A young Georgette aged 4 years. Much later in life I painted this as gift for my sister.

Picking up on harmonise colours from a young age. Pig, aged 5 1/2 years.

Picking up on harmonise colours from a young age. Pig, aged 5 1/2 years.

A witch with many rings. Aged 8 years.

A witch with many rings. Aged 8 years.

Comic strip of characters I developed aged 10 years.

Comic strip of characters I developed aged 10 years.

Scotty dog, aged 11 years.

Scotty dog, aged 11 years.

Happy family. Vampire family drawing aged 11 years.

Happy family. Vampire family drawing aged 11 years.

Mural on Ashburton College 2017. Aged 17 years.

Mural on Ashburton College 2017. Aged 17 years.

'Young Georgette' Acrylic on board, 2007. Aged 17 years.

'Young Georgette' Acrylic on board, 2007. Aged 17 years.


The Canvas Project - A Visual Encylopedia

I think it's important to find ways to renew inspiration in our creative endeavours. Inspiration from external or unexpected places can result in you exploring a direction you may not have otherwise thought of. So I decided to join The Canvas Project by The Brooklyn Art Library. The project is best described by The Brooklyn Art Library

...a visual encyclopedia compiled by creative people from around the world, completed on mini canvases. As a kickoff to this challenge, our artist community contributed words that are meant to inspire and energize their fellow artists. We have exactly 2,000 prompted words that will make up the entirety of The Canvas Project.
— Brooklyn Art Library

Put simply each artist receives a tiny canvas and a word to express in their own way. The artist returns that canvas and then receives another artist's from somewhere in the world. All the canvases will be scanned to then compile in a visual encyclopedia book. How fun!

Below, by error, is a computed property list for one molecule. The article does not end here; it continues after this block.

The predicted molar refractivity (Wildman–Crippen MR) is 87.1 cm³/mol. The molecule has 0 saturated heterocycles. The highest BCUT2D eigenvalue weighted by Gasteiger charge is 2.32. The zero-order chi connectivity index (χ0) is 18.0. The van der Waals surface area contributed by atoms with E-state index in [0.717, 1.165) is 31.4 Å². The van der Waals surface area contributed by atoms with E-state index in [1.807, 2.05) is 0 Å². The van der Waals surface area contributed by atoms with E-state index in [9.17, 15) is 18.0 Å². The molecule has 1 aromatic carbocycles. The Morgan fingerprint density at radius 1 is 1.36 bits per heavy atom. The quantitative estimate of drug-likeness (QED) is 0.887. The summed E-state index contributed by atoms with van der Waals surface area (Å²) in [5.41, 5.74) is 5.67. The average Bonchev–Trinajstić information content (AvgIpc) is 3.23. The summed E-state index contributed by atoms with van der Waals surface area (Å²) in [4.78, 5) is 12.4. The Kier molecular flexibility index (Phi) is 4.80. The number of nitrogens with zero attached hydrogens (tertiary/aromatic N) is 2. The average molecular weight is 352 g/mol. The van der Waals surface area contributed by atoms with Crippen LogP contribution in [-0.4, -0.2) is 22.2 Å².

The word I received was "Mallam". Which I have to admit I had to look up the meaning. "Mallam is an honorific title given to Islamic scholars." I searched around for a figure that advocated for good and came across, Makarem Shirazi an Iranian religious leader. In reference to underage marriage Makarem stated that "although such marriages were permitted in the past, in modern times it has been demonstrated that they are not in the best interest of the parties involved and should be considered invalid".

The final painting

The final painting

blog-canvas-project-9.jpg
blog-canvas-project-7.jpg

Watch the painting come to life in the time lapse below.


Front Cover - The New Zealand Artist Magazine

Even as I write this one week on from the magazine's release, I still don't quite believe it. My painting chosen for the cover of the New Zealand Artist! Crazy.

I feel very honoured to be have been chosen and it has been quite the buzz this past week. It certainly was the most surreal feeling to walk into the bookstore and see my work staring back at me from the shelves.